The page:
The Maine – Can’t Stop, Won’t Stop


Band: The Maine
Album: Can’t Stop, Won’t Stop
Genre: Pop Rock
Label: Fearless

Tracks:
1. Everything I Ask For
2. We All Roll Along
3. Girls Do What They Want
4. I Must Be Dreaming
5. Into Your Arms
6. Time To Go
7. This is The End
8. Whoever She Is
9. Count ‘Em One, Two, Three
10. Kiss and Sell
11. You Left Me
12. We’ll All Be…
Fearless Records has become the epicenter for pop rock music in the last few year, Bands like Mayday Parade and Every Avenue have quickly become household names and it’s almost no surprise that their newest addition to the pop rock scene, The Maine, are most likely set to follow suit. Can’t Stop Wont Stop is a care free record full of sing alongs, gang vocals, and most of all, fun. This is the kind of record that summers are set to and that teens decorate their myspace with lyrics for, but that doesn’t mean it has no substance or lasting value. On the contrary, this one might just be around for awhile.

Can’t Stop Won’t Stop begins with he stunning, “Everything I Ask For,” which, to me, is radio ready. Following a fuzzy intro, we’re met with a tale of being in a relationship with someone who should be your everything, but makes you miserable. I could relate to this and I’m sure most of you can as well. This track also introduces us to The Maine’s easy going fun rock style and group harmonies. The song is constructed well and with a four letter word tucked into the chorus, teens will eat it up because it’s just dirty enough to get their parents riled up without being overly offensive. “We All Roll Along,” is a typical “looking back on the days of our innocence” song, but with a twist only The Maine can bring. Vocalist John O’Callaghan has such a marketable voice and the instrumentation just plays along with him so well that regardless of source material for the song, you’re pulled in. I’ve heard many of these looking back songs in my day, but this one stands out, especailly in the pop rock field. It doesn’t hurt that Matt Squire produced this album like a painting by Van Gogh either, but the band stands strong on their own as well. This is followed by some engaging guitar work on, “Girls Do What They Want.” and then by the rocker, “I Must Be Dreaming.” “Dreaming,” which is laced with guitar work and contains the album title, is easily one of the most stand out tracks on the album. From the basic blueprints of the song in the music to the lyrical twists John performs, this song has not one flaw in my mind and kept me hitting the repeat button.

“Into Your Arms,” is a heavy ballad with some gorgeous, yet simple piano work. John’s vocals are clean and wonderful, as is the simple acoustic work during the verses. It’s nice to see a band in this genre stretching their legs on their first full length like The Maine does here. This is followed by the unbelievably catchy, “Time To Go.” From the moment John mentions getting on the dance floor, I don’t see how anybody can resist the urge to do just that. Now that the band has pulled us out of our seats, they keep the fun times going with, “This is The End.” Though the song has a depressing tale of love to tell, the music keeps you bopping along the whole time. I think this is a key to The Maine’s style and it’s what makes them so great; the can balance emotions both musically and lyrically as to not make us sway too much and therefore we stay in the groove of the record quite well.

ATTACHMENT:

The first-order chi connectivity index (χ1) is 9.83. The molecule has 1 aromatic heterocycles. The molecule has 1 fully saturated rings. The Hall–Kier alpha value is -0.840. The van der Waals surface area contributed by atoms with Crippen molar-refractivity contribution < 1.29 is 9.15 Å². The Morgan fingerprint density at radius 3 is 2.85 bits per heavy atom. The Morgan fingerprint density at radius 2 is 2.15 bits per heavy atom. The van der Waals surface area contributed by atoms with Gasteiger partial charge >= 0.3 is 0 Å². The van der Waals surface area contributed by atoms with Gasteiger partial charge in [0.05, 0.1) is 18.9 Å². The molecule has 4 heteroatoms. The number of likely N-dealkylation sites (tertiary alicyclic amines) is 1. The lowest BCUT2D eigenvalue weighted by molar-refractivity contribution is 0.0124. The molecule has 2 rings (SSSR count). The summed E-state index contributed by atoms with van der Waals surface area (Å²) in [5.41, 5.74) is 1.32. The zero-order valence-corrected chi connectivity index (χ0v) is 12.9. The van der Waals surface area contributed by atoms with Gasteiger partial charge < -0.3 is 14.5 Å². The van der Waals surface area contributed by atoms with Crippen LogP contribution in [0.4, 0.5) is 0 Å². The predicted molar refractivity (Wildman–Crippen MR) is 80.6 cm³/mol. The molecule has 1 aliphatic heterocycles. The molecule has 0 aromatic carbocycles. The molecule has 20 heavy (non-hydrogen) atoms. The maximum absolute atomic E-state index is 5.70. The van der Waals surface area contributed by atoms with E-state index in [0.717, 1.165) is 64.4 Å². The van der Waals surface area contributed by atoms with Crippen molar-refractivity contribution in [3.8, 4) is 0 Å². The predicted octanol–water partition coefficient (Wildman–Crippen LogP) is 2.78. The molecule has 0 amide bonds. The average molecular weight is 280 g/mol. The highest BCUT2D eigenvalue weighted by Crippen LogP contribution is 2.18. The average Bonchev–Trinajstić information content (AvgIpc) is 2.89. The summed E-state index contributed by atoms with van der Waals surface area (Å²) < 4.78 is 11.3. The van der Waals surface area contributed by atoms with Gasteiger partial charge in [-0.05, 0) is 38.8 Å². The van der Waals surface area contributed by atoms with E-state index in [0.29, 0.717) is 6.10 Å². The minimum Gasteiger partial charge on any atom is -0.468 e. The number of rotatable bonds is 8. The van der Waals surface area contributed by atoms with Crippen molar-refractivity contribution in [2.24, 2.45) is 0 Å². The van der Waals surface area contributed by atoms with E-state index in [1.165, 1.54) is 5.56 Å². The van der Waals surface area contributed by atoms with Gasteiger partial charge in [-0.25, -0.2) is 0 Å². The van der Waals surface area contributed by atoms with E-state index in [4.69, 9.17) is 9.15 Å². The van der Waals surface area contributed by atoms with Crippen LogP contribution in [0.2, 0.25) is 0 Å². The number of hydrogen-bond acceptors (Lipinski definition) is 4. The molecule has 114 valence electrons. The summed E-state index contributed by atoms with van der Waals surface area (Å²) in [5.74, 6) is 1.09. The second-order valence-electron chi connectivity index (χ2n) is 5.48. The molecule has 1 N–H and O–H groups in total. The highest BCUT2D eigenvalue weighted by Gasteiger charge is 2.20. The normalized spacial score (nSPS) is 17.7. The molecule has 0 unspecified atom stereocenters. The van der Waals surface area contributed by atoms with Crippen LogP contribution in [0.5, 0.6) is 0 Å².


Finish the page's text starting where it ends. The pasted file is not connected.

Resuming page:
With, “Whoever She is,” the band takes a softer note once more and is kept simple while being quite solid. Made up mostly of acoustic guitar and bells, this track is sure to tug at teen hearts. However, if you’re not one for the emotional stuff, “Count ‘Em,” as well as, “Kiss and Sell,” pick the beat up a bit and are much more approachable. “Sell,” has a very laid back chorus to counteract a fast verse which works amazingly well and shouldn’t be missed. This leads us to,”You Left Me,” which starts out quite heavy on electronics, which is a new element to the record and continues to use them throughout the song. Something about this song jsut didn’t hit me as well as the rest of the record, but I can see it being quite marketable to teens as the whole “dance rock” thing is huge right now.As the track fades, we realize we have only one song left to experience and that is, “We’ll All Be.” This track starts with an almost Western feel before breaking into a pulsing drum led verse. I don’t know if this genre can have epic songs, but this is surely a contender to say it can. It constantly builds with a tale of growing up that is sure to strike teens like lightning to the spine and doesn’t let you go until all five and a half minutes have played out and left you smiling.

The Maine are not exactly reinventing the wheel with Can’t Stop Won’t Stop, but they are making the wheel feel new again. This is album was written to be an album that teens will one day look back on as a pivotal record in their youth and it has all the elements to do just that. Not only is it easily accessible and engaging, but it’s wonderfully written and feels like it came straight from the hearts of each member. I don’t know one person who won’t find something on this record to connect with and that’s definitely saying a lot. If The Maine don’t blow up after this release, I think I will honestly lose some faith in the youth of America. Forget about bands putting out solid singles and filler laced albums and check out The Maine because they are the real deal.
*Written By: James Shotwell*
GRADE: 8.5/10

James Shotwell

James Shotwell is the founder of Under The Gun Review. He loves writing about music and movies almost as much as he loves his two fat cats. He's also the co-founder of Antique Records and the Marketing Coordinator for Haulix. You should probably follow him on Twitter.

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